About this Research Topic
Being admitted to inpatient psychiatric care most often constitutes a medical emergency, reflecting both a person's deteriorating state of mind and the inability of local resources to provide adequate care in the community. Whilst hospitalisation may assist in the resolution of acute symptoms, it is often insufficient to repair deep social strains, and therefore returning to life in the community may be a particularly challenging and risky transition that poses a major threat to patient safety. Published studies have reported absolute and relative risk estimates for all-cause mortality and for specific causes of death, stratified according to diagnostic category, substance misuse comorbidity and sociodemographic factors, with suicide being the most frequently investigated cause-specific mortality outcome. Compared to other people diagnosed with mental illnesses and the rest of the population, discharged persons have greatly elevated risks for suicide and other deaths from external causes such as unintentional overdoses, as well as risk-related natural causes such as gastrointestinal and hepatic diseases. Risk of dying, and especially so by suicide, is most acutely raised during the period immediately after and within 3 months of discharge. Whilst it is possible to examine risk at the population level, should the relevant data be available, assessing risk for an individual patient is inherently flawed due to the potential for ecological fallacy when applying population-level probabilities to a single patient at a given time point. Consequently, it is difficult for clinicians to decide when it is safe to discharge a patient. More granular research findings are needed in relation to the antecedents of elevated risk post-discharge, and the pathways of discharged patients in relation to the health services and other public agencies that they have contact with and the treatment and support that they receive post-discharge, and the potential modifying influence of these inputs from services on risk of adverse outcome. More evidence is also needed in relation to a broader range of endpoints other than cause-specific mortality, including non-fatal self-harm, serious accidental injury, and perpetration of and victimisation by interpersonal violence. Finally, a wider spread of research evidence is required from a broader spread of countries to develop a more international evidence base for the topic.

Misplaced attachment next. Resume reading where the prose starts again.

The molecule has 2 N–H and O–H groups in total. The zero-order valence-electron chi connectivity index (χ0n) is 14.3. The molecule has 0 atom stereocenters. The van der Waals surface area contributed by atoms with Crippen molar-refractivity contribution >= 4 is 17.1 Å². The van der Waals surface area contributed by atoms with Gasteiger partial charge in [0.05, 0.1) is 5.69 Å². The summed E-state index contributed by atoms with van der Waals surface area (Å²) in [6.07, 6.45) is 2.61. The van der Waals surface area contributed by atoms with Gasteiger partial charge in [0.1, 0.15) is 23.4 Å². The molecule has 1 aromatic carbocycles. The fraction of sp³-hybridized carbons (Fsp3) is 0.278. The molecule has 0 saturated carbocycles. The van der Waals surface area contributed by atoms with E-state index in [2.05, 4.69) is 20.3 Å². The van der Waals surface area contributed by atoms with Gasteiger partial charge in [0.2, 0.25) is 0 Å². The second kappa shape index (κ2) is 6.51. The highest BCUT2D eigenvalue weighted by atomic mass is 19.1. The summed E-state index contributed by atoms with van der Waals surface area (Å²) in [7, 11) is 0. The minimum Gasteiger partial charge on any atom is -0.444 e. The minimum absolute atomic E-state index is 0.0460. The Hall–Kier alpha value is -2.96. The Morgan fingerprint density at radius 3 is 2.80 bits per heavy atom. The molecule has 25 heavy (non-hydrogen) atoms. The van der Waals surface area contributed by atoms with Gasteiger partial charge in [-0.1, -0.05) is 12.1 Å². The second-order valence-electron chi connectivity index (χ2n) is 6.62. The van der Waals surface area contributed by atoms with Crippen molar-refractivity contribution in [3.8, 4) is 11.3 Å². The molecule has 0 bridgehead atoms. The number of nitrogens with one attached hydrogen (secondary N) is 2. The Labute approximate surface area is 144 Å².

We would especially welcome submissions of manuscripts that report findings from population-based epidemiological studies, as these are more likely to be conducted in large cohorts that are adequately powered for examination of rare cause-specific mortality risks. However, we also appreciate that such studies may also lack detailed contextual information and that key explanatory variables and covariates may be unavailable to investigators who examine large routinely collected data sources. Therefore we also welcome submission of manuscripts that report robust and insightful findings from smaller scale studies that have entailed collection of richer clinical information or interviews with patients, carers, staff and other stakeholders. Finally, we would also welcome submissions of manuscripts that report on economic evaluations within this topic area.
Keywords: Psychiatric Hospital, Patient Discharge, Mortality, Suicide, Epidemiology
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